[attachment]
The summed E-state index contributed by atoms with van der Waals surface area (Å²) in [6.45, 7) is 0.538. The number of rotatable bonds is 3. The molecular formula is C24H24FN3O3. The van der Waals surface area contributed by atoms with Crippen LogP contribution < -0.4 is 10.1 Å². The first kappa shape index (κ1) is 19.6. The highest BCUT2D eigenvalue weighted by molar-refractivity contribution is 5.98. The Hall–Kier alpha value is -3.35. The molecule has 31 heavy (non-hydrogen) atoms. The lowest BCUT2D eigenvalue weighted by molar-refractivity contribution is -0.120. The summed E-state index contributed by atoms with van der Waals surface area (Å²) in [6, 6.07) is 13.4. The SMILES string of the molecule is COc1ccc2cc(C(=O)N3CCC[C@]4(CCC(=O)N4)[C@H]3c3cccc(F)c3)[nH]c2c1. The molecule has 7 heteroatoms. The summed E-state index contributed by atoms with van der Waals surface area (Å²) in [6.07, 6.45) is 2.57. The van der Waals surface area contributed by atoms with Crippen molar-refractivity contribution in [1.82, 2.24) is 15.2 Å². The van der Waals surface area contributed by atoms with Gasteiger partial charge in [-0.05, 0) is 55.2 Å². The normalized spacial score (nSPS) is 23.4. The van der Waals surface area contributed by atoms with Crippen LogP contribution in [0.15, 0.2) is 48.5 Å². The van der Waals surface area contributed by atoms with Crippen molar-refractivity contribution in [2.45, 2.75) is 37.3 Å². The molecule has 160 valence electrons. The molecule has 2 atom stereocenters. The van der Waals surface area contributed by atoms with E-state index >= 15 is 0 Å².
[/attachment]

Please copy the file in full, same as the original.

The summed E-state index contributed by atoms with van der Waals surface area (Å²) in [6.45, 7) is 0.538. The number of rotatable bonds is 3. The molecular formula is C24H24FN3O3. The van der Waals surface area contributed by atoms with Crippen LogP contribution < -0.4 is 10.1 Å². The first kappa shape index (κ1) is 19.6. The highest BCUT2D eigenvalue weighted by molar-refractivity contribution is 5.98. The Hall–Kier alpha value is -3.35. The molecule has 31 heavy (non-hydrogen) atoms. The lowest BCUT2D eigenvalue weighted by molar-refractivity contribution is -0.120. The summed E-state index contributed by atoms with van der Waals surface area (Å²) in [6, 6.07) is 13.4. The SMILES string of the molecule is COc1ccc2cc(C(=O)N3CCC[C@]4(CCC(=O)N4)[C@H]3c3cccc(F)c3)[nH]c2c1. The molecule has 7 heteroatoms. The summed E-state index contributed by atoms with van der Waals surface area (Å²) in [6.07, 6.45) is 2.57. The van der Waals surface area contributed by atoms with Crippen molar-refractivity contribution in [1.82, 2.24) is 15.2 Å². The van der Waals surface area contributed by atoms with Gasteiger partial charge in [-0.05, 0) is 55.2 Å². The normalized spacial score (nSPS) is 23.4. The van der Waals surface area contributed by atoms with Crippen LogP contribution in [0.15, 0.2) is 48.5 Å². The van der Waals surface area contributed by atoms with Crippen molar-refractivity contribution in [2.45, 2.75) is 37.3 Å². The molecule has 160 valence electrons. The molecule has 2 atom stereocenters. The van der Waals surface area contributed by atoms with E-state index >= 15 is 0 Å².